Four groups of female BALB/c mice (Charles River Japan, Inc., Yokohama, Japan), 4 weeks of age, were housed at the Laboratory Animal Center for Biochemical Research, Nagasaki University School of Medicine. All mice were immunized twice i.p. on days 1 and 14 with 0.5 mg/mouse of Dermatophagoides farinae (LG-5339; Cosmo Bio, Tokyo, Japan) precipitated in aluminum hydroxide. These mice were then challenged intranasally with 50 μL of phosphate-buffered saline (control group) or 50 μg/50 μL of D. farinae allergen (allergen sensitized [AS]group) on days 14, 16, and 18 as previously described.9 The selective cysLT receptor antagonist pranlukast (Prl; 0.5 mg/mouse; Ono Pharmaceutical Co., Osaka, Japan), or dexamethasone (Dex; 0.02 mg/mouse; Sigma, St. Louis, MO) was injected subcutaneously into D. farinae AS and challenged AS mice from days 13 to 19 (Prl and Dex groups, respectively). On day 21, all mice were killed by dislocation of the cervical vertebrae and lung tissues were obtained from each group for either lung pathology or DC isolation. These procedures were reviewed and approved by Nagasaki University School of Medicine Committee on Animal Research. All experiments were repeated at least three times.
Hematoxylin and eosin–stained lung sections were coded and evaluated at least twice in a blinded fashion by three different observers as previously described.9 The number of eosinophils was determined in 10 perivascular areas per section under an oil immersion lens. These examined areas were selected randomly under a low-power magnification (×4), under which leukocyte subtypes were not easily distinguishable. Differences in the mean diameters of the selected blood vessels and bronchioles in each group were not statistically significant. Inter- and intraoperative variations were <10%. The results are expressed as the mean cell numbers of each group.
After dissection of the lungs from four groups of mice, the lung tissues were cut into small pieces, which were digested with continual agitation for 1 hour at 37°C in RPMI-1640 (Gibco, Grand Island, NY) containing 1% fetal bovine serum and 0.1% penicillin-streptomycin (Gibco; hereafter referred to as cRPMI) supplemented with 1.5 mg/mL of collagenase A (Boehringer-Mannheim, Mannheim, Germany), 0.02 mg/mL of DNase I (Boehringer-Mannheim), and 0.75 mg/mL of hyaluronidase (Sigma-Aldrich, St. Louis, MO). The lung tissues were mechanically filtered through a 250-μm mesh and resuspended and washed in cRPMI. Cells were further purified using a Ficoll gradient by suspending the cells in 10 mL 1.075 g/mL of high-density Ficoll (Amersham Biosciences, Uppsala, Sweden) and centrifugation at 1500 rpm for 10 minutes. Low-density cells were collected, resuspended, washed in cRPMI, and then incubated with CD11c MicroBeads (Miltenyl Biotec, Bergisch Gladbach, Germany) according to the manufacturer's guidelines. Purity was established using CD11c-FITC antibodies and enriched populations of pulmonary DCs (>95%) were obtained. Isolated pulmonary DCs were subjected to an in vitro infection assay.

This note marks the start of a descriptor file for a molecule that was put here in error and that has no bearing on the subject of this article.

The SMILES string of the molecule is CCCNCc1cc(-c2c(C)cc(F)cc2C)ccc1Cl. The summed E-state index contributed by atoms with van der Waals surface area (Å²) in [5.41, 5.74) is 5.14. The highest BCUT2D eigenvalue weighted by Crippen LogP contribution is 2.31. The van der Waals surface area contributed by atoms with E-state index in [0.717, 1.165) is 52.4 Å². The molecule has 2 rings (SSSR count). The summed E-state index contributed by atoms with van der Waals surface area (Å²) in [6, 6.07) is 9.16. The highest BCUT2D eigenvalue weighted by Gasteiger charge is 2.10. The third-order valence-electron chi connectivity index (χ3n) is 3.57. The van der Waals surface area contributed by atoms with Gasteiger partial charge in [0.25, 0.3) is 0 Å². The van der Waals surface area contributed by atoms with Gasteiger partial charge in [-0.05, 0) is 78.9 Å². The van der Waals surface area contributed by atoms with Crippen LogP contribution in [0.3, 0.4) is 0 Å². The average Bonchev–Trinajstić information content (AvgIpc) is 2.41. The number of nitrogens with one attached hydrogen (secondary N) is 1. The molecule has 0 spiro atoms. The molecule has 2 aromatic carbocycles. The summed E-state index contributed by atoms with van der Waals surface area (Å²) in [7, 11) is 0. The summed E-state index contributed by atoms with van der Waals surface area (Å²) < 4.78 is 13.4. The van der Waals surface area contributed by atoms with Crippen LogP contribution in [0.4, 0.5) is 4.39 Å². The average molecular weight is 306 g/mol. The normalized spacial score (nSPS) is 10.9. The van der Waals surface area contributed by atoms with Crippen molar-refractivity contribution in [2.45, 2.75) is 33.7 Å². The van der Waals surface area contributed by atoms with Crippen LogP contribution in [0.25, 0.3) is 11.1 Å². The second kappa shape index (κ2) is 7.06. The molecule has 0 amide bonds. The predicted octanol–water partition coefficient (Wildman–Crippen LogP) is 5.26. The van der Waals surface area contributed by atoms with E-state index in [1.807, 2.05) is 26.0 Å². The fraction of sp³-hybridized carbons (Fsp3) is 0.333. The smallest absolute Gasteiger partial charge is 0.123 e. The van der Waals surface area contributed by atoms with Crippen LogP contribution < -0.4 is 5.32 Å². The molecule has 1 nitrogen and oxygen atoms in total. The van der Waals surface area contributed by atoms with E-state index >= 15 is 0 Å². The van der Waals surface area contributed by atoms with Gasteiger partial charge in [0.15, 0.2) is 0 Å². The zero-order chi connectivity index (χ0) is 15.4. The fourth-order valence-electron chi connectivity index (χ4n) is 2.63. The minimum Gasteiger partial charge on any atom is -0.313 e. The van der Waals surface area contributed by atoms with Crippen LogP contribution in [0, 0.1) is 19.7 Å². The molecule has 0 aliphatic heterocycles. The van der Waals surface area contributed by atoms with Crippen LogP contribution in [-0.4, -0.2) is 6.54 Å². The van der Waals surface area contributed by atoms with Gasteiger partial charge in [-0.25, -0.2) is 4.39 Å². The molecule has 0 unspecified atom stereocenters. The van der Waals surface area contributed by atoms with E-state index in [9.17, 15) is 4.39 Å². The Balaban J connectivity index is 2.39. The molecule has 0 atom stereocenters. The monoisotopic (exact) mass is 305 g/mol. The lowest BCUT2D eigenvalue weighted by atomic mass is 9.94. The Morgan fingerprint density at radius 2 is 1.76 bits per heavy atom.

The A2 strain of human respiratory syncytial virus (RSV; American Type Culture Collection [ATCC], Rockville, MD) was propagated in HEp-2 cells (ATCC) in monolayer culture. For preparation of a large stock of the virus, HEp-2 cells were infected with the ATCC stock virus, and the cell supernatant was collected at 5 or 6 days postinfection. The supernatant was centrifuged at 2000 rpm for 10 minutes at 4°C to remove cellular debris. The concentration of virus was adjusted as assessed by a quantitative plaque-forming assay. A. fumigatus MF-13, isolated from the sputum of a patient with pulmonary aspergilloma, was subcultured on Sabourand dextrose agar (Becton Dickinson, Cockeysville, MD) at 30°C for 7 days. The conidia were then harvested with sterile saline containing 0.02% Tween 80 (Wako Pure Chemical Industries, Tokyo, Japan). The suspension was filtered through a 40-μm pore-size cell strainer (Millipore, Molsheim, France) to separate conidia from the contaminating mycelium and verified microscopically (100% resting conidia). The suspension was then counted in a hemocytometer and diluted with sterile saline.